School Assemblies are Ineffective to Deal with Bullying!

Microphone at conferenceSchool assemblies are a great way to introduce an idea, lesson, or philosophy to a group of students. Over the past few years, principals and school districts have been using school-wide assemblies to tackle issues such as bullying, violence, and relational aggression (gossip, exclusion, rumors). The problem with this strategy is that it often FAILS! Bulldog Solution conducted some interviews with principals and school officials and found out that most assemblies on bullying have a negative impact on schools. Here is what typically happens after a school assembly:

  1. A spike in bullying incident reports occurs.
  2. Students and staff start using the presenter’s advice or words as sarcastic “tag lines”.
  3. Bullying becomes yet another common word and students quickly forget the lessons from the assembly.

Although the intentions of assemblies are good, the message gets distorted from the receivers (students and staff). Assemblies are a one-side conversation, where students have no power to share their own thoughts on the topics. Often the speaker talks to a specific group of students, but does not address the group as a whole. A speaker may also share stories or ways people have bullied them, but may neglect to follow up with strategies to stop that behavior. By only creating awareness, assemblies are opening a door to more incidents. Students want solutions and ideas, but they also need buy-in. Regardless of how great the speakers are, when they leave…it is over. There is rarely any follow up and it is up to the school to work on keeping the message alive. School admins don’t have the time to implement strategies; they need the follow up to be easy and be applied immediately. I have worked with schools that had a spike in bullying reports after an assembly, and it is mainly due to the fact that youth does not process information like adults. Youth need to feel, touch, talk, and see for themselves. They are technologically wired and have a need to be connected. An assembly can’t do that in an hour!

As adults, we understand bullying differently. We often put conflict, drama, bullying, relational aggression, cyberbullying, and harassment under one big umbrella. Then we label students as victims, bullies, sidekicks, and bystanders. Labeling youth does not help solve the problem. Moreover, putting conflict, bullying, and harassment in one buckets gives principals a headache. So here are some suggestions for principals when looking to address these topics in their schools:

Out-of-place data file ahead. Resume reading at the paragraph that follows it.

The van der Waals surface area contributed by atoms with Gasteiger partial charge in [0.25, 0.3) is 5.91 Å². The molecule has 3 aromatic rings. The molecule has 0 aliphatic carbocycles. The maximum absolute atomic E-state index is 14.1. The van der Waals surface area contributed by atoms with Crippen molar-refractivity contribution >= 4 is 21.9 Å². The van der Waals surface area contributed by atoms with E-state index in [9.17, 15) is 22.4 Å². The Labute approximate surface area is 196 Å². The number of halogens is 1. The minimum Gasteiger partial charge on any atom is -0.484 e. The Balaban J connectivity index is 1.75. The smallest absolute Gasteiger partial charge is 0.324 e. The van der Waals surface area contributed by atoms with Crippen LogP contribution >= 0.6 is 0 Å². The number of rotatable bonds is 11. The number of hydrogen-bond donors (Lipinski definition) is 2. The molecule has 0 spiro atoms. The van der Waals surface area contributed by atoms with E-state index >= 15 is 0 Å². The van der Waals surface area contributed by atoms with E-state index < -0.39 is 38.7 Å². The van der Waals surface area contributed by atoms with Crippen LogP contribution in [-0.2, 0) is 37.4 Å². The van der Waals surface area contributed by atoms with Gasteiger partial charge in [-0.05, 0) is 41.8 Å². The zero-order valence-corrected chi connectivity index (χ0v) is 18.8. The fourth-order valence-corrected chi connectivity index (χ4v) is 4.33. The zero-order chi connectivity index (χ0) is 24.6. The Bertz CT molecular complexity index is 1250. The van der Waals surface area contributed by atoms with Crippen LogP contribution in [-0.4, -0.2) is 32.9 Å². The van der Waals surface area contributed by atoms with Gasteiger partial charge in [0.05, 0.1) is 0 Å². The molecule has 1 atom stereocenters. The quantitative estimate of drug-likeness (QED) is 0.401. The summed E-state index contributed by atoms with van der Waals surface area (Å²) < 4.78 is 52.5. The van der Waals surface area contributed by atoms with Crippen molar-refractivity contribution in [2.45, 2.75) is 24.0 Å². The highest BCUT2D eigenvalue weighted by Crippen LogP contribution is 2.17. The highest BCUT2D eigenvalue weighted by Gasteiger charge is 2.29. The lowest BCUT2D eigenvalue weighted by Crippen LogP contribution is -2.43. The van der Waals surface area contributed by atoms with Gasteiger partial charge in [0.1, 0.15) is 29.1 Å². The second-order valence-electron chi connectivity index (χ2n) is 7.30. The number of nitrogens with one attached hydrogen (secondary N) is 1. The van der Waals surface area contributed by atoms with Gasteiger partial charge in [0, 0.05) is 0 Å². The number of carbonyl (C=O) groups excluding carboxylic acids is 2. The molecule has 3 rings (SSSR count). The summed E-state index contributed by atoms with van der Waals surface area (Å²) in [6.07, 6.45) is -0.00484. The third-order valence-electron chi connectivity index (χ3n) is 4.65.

• Look into interactive presentations where the students can speak up and share their perspectives.
  • Find a program versus a presenter. Students often learn more effectively when interacting with others and practicing strategies versus sitting in an hour long presentation.
  • The program needs to fit your school culture. If you are a PBIS school, you need a program that will reflect the goals of the framework you put in place. If you have cyberbullying problems, then you need a program that addresses Internet usage and social media. Every school is unique so find a program that will fit your school needs and culture.
  • Hire a company that has a curriculum designed and is focused on tackling the issues in your school. You want to focus on structure, repetition, and consistency.
  • Regardless of what program you use, you need follow up tools and ready to use strategies. School admins can use these to support the desired change in your school.
  • Teacher training is the first step in addressing bullying, violence, and relational aggression (gossip, exclusion, rumors).
  • Parent information will help create more buy-in. Think about webinars or handouts to support the desired change.

Assemblies are a great way to share a message, but they will never solve the problem! 

Until Next Time…

Be Brave*Be Strong*Be a Bulldog

Kortney Peagram

Bulldog Solution
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    To try to help combat bullying, songs can teach children about kindness and tolerance. The song “Be a Buddy, not a Bully” can be heard on YouTube:

  • In reply to GloriaR:

    Thanks for this link Gloria. I am adding it to my anti-bully tool box.

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